By encouraging the adoption of more resilient agro-ecosystems, Payment for Ecosystem Services (PES) holds promise as a mechanism for ecological restoration and poverty alleviation in the developing world. However, the scale at which small farmers can participate in the sale of ecosystem services is often not large enough to compensate for the high costs of certifying and managing PES schemes. We have implemented a PES program designed to encourage the planting and maintenance of shade-coffee based agro-ecosystems aimed at improving incomes, stabilizing soil through tree planting, and sequestering carbon in Haiti’s Central Plateau. Funded by a student “green fee”, Sewanee, the University of the South, is the first buyer of the ecosystem services provided by Haitian farmers, which include carbon sequestration, and the protection and enhancement of watersheds and biodiversity. In a pilot study of 45 small farms where families established agroforestry systems in 2014, we have been monitoring the impact of payments to farmers on tree survival, agro-ecosystem health, biodiversity and household livelihoods. Teams of trained Haitian and Sewanee students visit each farm every year to monitor tree survival and carbon accumulation, soil and canopy conditions and ant diversity. Yearly payments of $30-$80/farm are made to families, based upon survival data. Two years of study reveal greater than 100% survival for canopy species, suggesting that farmers are planting or encouraging additional trees on their own. Farmers are maintaining nursery stock with canopy trees and seeking out additional opportunities for tree planting. In 2016, to discourage charcoal making, payments were disbursed early to support farmers during a millet blight. With the University as a guaranteed buyer and yearly farm surveys conducted by students, this approach has greatly reduced PES program expenditures and ensured effective monitoring with 100% verification, both of which represent significant obstacles to PES adoption in a developing world context. Other advantages of this model include educational opportunities for students and community-based conversations about sustainable agricultural practices that appear to be positively impacting attitudes about tree planting and maintenance. We discuss how incorporating academic institutions as partners in developing world PES programs can help overcome challenges to PES adoption in the poorest of countries and provide incentives for the adoption and study of more sustainable agro-ecosystems.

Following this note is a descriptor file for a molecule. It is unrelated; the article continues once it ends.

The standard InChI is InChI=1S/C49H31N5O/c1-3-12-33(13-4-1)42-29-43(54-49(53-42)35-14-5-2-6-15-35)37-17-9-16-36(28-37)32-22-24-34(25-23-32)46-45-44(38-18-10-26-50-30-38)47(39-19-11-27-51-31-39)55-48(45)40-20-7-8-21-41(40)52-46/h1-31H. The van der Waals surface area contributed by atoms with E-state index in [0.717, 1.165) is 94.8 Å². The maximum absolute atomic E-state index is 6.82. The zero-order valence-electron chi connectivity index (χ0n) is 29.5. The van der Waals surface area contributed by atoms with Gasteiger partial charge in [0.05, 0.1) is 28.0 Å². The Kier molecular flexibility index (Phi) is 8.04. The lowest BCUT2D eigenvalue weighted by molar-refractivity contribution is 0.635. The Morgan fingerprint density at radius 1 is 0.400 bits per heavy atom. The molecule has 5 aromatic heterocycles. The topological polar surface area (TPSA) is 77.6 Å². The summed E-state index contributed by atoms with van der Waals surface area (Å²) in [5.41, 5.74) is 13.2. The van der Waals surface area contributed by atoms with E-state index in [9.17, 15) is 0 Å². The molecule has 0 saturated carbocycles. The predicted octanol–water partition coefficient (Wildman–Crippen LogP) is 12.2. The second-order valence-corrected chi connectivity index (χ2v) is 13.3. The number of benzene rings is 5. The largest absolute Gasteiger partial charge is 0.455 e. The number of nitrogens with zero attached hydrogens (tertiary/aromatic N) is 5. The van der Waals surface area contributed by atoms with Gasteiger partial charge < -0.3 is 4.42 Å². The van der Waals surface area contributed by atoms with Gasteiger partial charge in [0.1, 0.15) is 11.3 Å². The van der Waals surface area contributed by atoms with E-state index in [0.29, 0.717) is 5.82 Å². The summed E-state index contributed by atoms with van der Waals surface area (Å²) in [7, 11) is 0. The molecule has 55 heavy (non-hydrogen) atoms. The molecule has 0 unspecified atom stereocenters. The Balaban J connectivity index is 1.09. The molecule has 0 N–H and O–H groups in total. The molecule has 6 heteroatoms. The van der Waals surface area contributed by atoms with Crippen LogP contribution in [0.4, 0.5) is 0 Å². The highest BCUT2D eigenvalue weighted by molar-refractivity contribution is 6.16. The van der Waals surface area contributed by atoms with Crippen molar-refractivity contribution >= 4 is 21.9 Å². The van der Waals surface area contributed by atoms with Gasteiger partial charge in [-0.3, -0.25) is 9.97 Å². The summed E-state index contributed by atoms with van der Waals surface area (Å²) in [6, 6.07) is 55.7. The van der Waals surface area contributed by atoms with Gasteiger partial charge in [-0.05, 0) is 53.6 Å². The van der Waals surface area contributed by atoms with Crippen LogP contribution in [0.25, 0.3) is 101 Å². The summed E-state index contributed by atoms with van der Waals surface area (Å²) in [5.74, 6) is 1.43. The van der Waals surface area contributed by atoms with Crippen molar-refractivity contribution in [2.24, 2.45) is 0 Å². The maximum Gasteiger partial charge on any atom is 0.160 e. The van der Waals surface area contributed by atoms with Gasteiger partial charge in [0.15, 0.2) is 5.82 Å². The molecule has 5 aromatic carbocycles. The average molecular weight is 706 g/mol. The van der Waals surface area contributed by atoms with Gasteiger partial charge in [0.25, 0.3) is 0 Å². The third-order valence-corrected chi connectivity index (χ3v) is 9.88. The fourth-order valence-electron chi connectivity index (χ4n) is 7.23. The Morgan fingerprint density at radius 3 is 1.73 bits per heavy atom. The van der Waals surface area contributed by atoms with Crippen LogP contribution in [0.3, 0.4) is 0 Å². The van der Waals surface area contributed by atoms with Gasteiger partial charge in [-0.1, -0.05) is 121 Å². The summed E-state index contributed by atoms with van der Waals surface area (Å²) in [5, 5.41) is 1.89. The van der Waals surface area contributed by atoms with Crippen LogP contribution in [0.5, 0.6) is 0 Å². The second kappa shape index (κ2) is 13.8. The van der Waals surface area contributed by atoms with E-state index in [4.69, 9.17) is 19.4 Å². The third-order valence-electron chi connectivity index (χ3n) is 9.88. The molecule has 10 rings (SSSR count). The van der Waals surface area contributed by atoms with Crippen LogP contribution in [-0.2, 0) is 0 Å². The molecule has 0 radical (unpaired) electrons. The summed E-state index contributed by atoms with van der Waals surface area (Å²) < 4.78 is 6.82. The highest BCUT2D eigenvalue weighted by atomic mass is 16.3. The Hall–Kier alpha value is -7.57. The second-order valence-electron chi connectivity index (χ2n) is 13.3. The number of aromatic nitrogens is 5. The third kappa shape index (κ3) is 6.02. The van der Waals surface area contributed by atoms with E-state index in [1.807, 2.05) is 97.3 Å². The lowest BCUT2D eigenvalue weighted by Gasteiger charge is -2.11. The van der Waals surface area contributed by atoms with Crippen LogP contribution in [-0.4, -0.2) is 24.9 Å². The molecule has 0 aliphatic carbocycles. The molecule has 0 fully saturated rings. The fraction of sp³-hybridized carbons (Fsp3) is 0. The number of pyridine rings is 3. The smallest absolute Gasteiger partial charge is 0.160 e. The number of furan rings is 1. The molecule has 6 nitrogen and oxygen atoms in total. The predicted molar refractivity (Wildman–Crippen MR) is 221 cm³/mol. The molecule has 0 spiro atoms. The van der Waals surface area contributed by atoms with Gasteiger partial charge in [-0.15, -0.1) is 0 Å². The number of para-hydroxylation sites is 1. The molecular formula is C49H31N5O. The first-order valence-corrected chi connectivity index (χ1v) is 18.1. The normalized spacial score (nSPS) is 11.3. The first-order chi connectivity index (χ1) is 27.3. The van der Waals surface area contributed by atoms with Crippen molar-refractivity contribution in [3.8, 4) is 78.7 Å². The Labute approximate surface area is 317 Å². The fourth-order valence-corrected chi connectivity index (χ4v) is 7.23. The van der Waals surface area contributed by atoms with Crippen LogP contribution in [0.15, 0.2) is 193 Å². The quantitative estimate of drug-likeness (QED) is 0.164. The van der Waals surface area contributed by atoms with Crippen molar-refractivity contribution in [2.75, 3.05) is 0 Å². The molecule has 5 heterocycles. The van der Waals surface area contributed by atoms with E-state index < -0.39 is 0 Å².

Students are involved in the verification, monitoring and modeling, as well as assessment of this PES model. Approximately 30 Sewanee and Haitian students inventory every tree on all 45 farms during March spring break trip. 5-8 Sewanee and Haitian research students collect data on the composition, structure, function and growth of the systems during 8-week internships in May and June.
Contact Info (of project organizer):
Deborah McGrath, Professor of Biology
Active as a pilot PES program that was initiated in May 2014 (when the first trees were planted).
Initial establishment of shade coffee-based agroforests began in 2014 on 45 farms in Haiti’s central plateau with the distribution coffee and other multipurpose seedlings. Farmers continue to add tree seedlings to their systems. We have collected data to begin developing growth and carbon models for some species. For now, farmers are paid a flat rate based upon a “community mean survival” plus a rate per tree above the mean survival, for both coffee and shade trees. The funds come from the green fee (described below).
Since March 2015 (2 years) farmers have received annual payments based upon results from seedling survival inventories.
Offset Registry or Program:
None yet, currently Sewanee students pay an annual green fee of $14. Students can sign up to have the $14 green fee used to offset travel associated with outreach trips, study abroad and study away.
Not yet using official protocol. Instead, teams of Haitian and Sewanee students are trained to inventory every seedling at every farm for survival, diameter (mm) and total height, from which growth is calculated.
Cost per Offset ($ per mtCO2e):
Not yet calculated/assessed – currently paid per tree as systems and carbon models are being established.
# of Total Offsets:
Not yet calculated, in progress